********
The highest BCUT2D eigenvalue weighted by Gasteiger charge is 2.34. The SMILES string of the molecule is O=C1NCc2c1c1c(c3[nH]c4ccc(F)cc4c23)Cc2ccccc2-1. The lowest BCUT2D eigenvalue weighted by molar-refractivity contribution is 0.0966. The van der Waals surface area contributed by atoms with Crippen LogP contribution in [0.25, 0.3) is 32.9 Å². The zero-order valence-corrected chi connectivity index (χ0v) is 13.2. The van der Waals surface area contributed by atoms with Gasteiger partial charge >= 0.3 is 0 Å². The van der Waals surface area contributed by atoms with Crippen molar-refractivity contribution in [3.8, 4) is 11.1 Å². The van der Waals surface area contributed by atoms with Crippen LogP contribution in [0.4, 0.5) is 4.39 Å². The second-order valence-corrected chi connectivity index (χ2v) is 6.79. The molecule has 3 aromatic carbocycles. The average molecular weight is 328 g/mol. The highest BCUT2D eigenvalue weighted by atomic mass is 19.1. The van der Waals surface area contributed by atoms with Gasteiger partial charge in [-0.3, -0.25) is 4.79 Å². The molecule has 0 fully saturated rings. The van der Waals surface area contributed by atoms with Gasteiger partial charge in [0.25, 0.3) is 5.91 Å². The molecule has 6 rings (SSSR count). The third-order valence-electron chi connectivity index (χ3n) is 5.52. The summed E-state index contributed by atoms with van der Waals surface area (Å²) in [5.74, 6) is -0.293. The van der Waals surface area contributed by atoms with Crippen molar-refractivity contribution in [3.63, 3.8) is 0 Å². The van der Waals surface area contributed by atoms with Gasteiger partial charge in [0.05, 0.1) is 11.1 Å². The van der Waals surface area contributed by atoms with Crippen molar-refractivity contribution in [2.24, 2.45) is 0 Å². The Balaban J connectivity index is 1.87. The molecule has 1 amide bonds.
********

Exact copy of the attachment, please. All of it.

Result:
The highest BCUT2D eigenvalue weighted by Gasteiger charge is 2.34. The SMILES string of the molecule is O=C1NCc2c1c1c(c3[nH]c4ccc(F)cc4c23)Cc2ccccc2-1. The lowest BCUT2D eigenvalue weighted by molar-refractivity contribution is 0.0966. The van der Waals surface area contributed by atoms with Crippen LogP contribution in [0.25, 0.3) is 32.9 Å². The zero-order valence-corrected chi connectivity index (χ0v) is 13.2. The van der Waals surface area contributed by atoms with Gasteiger partial charge >= 0.3 is 0 Å². The van der Waals surface area contributed by atoms with Crippen molar-refractivity contribution in [3.8, 4) is 11.1 Å². The van der Waals surface area contributed by atoms with Crippen LogP contribution in [0.4, 0.5) is 4.39 Å². The second-order valence-corrected chi connectivity index (χ2v) is 6.79. The molecule has 3 aromatic carbocycles. The average molecular weight is 328 g/mol. The highest BCUT2D eigenvalue weighted by atomic mass is 19.1. The van der Waals surface area contributed by atoms with Gasteiger partial charge in [-0.3, -0.25) is 4.79 Å². The molecule has 0 fully saturated rings. The van der Waals surface area contributed by atoms with Gasteiger partial charge in [0.25, 0.3) is 5.91 Å². The molecule has 6 rings (SSSR count). The third-order valence-electron chi connectivity index (χ3n) is 5.52. The summed E-state index contributed by atoms with van der Waals surface area (Å²) in [5.74, 6) is -0.293. The van der Waals surface area contributed by atoms with Crippen molar-refractivity contribution in [3.63, 3.8) is 0 Å². The van der Waals surface area contributed by atoms with Gasteiger partial charge in [0.05, 0.1) is 11.1 Å². The van der Waals surface area contributed by atoms with Crippen molar-refractivity contribution in [2.24, 2.45) is 0 Å². The Balaban J connectivity index is 1.87. The molecule has 1 amide bonds.